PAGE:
Equitise founder Chris Gilbert had initially planned to circumvent Australian laws by letting Australian retail investors buy equity in Australian start-ups via the New Zealand platform. He has since restricted it to wholesale investors for the time being.
“We probably could have gotten away with it, but we wanted to do things properly and for our image to be that way,” Gilbert says. “It’s such a fragile environment and if we’d gone in acting like cowboys, we could have completely wrecked it for all of us.”
Gilbert did not want to jeopardise the possibility of the government passing crowdfunding legislation later this year, or for Equitise to be given a licence under the new regime, given Australia is his ultimate market.
But he says there are other platforms around the world with no such qualms.
Gilbert is not qualified as a wholesale investor, yet he was able to make several investments in start-ups through UK platform Crowdcube when he was researching the market. He needed a UK bank account but it was otherwise very straightforward.
Gilbert says he believes New Zealand has struck a good balance with its protections for investors, and the required disclosures are better than in the UK.
“To prove you’re a willing investor [for Crowdcube], you had to answer 10 questions such as ‘do you think investing in start-ups is riskier than the sharemarket?’ – stuff that was so blindingly obvious that someone in year 10 could answer,” Gilbert says. “I don’t think it was strong enough.”
He also observed that Crowdcube tended to host more established companies with less of a technology flavour – many of the investment opportunities were bricks-and-mortar companies trying to expand.
Seedrs is another UK-based equity crowdfunding platform, but Gilbert found it was more difficult for an international investor to access, though he believes it would be possible if someone were determined.
Meanwhile, the United States, the first to pass laws to allow crowdfunding with the passage of the JOBS Act three years ago, has still not fully enabled it because the US Securities and Exchange Commission has delayed implementation. The SEC plans to release the final crowdfunding rules in October this year, making it unlikely it will be up and running before 2016.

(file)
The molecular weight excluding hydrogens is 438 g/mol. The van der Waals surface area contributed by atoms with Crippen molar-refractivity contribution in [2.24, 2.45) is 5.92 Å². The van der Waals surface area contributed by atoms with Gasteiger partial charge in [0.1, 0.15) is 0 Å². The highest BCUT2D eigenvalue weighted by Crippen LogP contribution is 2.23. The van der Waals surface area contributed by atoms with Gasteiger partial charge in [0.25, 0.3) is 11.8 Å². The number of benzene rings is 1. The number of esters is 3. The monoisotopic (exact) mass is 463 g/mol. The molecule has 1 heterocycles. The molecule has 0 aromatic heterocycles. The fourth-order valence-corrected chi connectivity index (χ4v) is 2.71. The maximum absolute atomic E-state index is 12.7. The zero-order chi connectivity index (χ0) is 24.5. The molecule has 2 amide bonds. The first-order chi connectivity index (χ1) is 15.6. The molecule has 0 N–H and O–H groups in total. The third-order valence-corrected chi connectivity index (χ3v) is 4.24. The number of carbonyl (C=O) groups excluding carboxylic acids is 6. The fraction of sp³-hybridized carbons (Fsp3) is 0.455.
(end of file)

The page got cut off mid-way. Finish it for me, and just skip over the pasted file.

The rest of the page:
Soon it might also be possible for ordinary Australians – so-called retail investors – to invest in Australian start-ups. Federal Small Business Minister Bruce Billson is keen to open up equity crowdfunding to retail investors. He says he hopes to introduce legislation in the spring session of Parliament.
At the moment investing in start-ups – or any business outside the Australian Securities Exchange – is restricted.
Companies can raise up to $2 million from anyone as long as the number of investors is 20 or fewer. If the deal is done through the Australian Small Scale Offerings Board (ASSOB), the maximum raising is $5 million but it is still limited to 20 people.
Beyond that amount, equity investment is restricted to wholesale investors (also called sophisticated investors). This is defined as someone with net assets of $2.5 million and/or gross income of at least $250,000 a year for two consecutive years, and a certificate from an accountant to prove it.
Everyone else is a retail investor.
There are already a few equity crowdfunding platforms operating in Australia to cater for wholesale investors, including VentureCrowd and Israeli start-up OurCrowd.
A number of companies are waiting in the wings to offer equity crowdfunding to retail investors once the law changes, for example, Epplio, which would be a side business to rewards-based crowdfunding platform Pozible. Investor and entrepreneur Mark Carnegie has also stated he plans to offer a service.
Artesian Capital Management managing partner Jeremy Colless says his fund started VentureCrowd because it could see how technology would disrupt the venture capital industry.